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What is the right expression: vacation days or days off?

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They're both fine, as are holidays and leave. In some jobs you'll also have rest days. –  FumbleFingers Oct 24 '11 at 15:21
    
This might also be a good question for this area51 proposal: area51.stackexchange.com/proposals/30887/… –  Jim Oct 24 '11 at 15:27

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up vote 6 down vote accepted

Both expressions are grammatically correct. They mean slightly different things, however.

Vacation days generally refers to paid vacation, which are days for which you are paid to work, but don't actually come in. In most organizations, vacation days are usable at the employee's discretion, up to a certain yearly limit.

Days off is a more informal phrase that includes a variety of kinds of paid-not-to-work days, including sick leave, maternal/paternal leave, floating holidays, national holidays, etc. Vacation days are a subset of days off.

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I submit that "vacation days" is not a subset of "days off", because "days off" can also refer to unpaid time, in jobs that don't offer vacation days. Contrast this with "vacation" which is almost always paid. –  John Gietzen Oct 24 '11 at 15:52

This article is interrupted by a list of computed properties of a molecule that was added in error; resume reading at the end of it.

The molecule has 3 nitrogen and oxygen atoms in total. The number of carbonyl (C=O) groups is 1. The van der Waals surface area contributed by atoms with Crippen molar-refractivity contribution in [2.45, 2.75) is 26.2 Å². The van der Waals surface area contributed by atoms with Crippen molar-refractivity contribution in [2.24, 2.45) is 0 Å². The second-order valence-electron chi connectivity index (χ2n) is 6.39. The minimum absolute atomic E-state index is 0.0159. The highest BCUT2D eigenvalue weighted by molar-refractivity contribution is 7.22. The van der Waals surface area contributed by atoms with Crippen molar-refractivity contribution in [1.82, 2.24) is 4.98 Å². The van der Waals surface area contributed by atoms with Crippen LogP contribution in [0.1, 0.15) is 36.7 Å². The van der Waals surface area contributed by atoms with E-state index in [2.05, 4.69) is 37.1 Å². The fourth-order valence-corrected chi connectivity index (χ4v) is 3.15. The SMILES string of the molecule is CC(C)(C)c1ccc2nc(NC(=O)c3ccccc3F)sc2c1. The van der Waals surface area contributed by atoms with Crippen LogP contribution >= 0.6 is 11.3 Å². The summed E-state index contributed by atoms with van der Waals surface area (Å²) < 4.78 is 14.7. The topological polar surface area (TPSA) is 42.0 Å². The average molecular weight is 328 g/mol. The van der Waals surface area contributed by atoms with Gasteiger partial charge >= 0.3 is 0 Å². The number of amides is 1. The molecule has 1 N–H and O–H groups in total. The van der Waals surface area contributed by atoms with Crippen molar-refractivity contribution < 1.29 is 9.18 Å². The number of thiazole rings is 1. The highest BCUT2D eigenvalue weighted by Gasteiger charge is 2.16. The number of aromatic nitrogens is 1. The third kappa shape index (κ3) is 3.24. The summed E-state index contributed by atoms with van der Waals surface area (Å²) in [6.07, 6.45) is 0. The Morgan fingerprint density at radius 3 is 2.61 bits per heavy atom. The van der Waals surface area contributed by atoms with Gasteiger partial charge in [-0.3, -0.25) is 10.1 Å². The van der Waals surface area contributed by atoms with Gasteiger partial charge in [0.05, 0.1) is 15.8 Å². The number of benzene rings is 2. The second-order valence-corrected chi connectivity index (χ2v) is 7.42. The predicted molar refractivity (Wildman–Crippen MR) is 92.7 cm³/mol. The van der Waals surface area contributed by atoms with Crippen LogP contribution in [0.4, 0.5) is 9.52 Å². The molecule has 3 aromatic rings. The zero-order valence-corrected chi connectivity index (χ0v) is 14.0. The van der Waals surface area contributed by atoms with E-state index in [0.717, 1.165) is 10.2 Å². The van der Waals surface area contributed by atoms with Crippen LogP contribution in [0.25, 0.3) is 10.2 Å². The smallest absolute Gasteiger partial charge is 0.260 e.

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@John: It really depends on the particular job, or at least industry. For example, if your job isn't Monday–Friday by default (for example, hospital workers), then your days off might be the one or two days a week that correspond to other people's weekend. If you're on a salary, then these aren't strictly speaking unpaid, but they're not vacation, either. –  Marthaª Oct 24 '11 at 16:19
    
@Martha: True, but this is more evidence against it being called a subset. –  John Gietzen Oct 24 '11 at 17:29
    
Well, there's no doubt that vacation days is a subset of days off, where days off is what is listed in the answer shown. If you broaden the definition of days off, you will still be including vacation days as a subset. The only way vacation days isn't a subset of days off is if you deny the answer shown, and replace it with the notion that days off can only refer to unpaid time, or only refer to weekend or analogous. –  John Y Oct 24 '11 at 22:21

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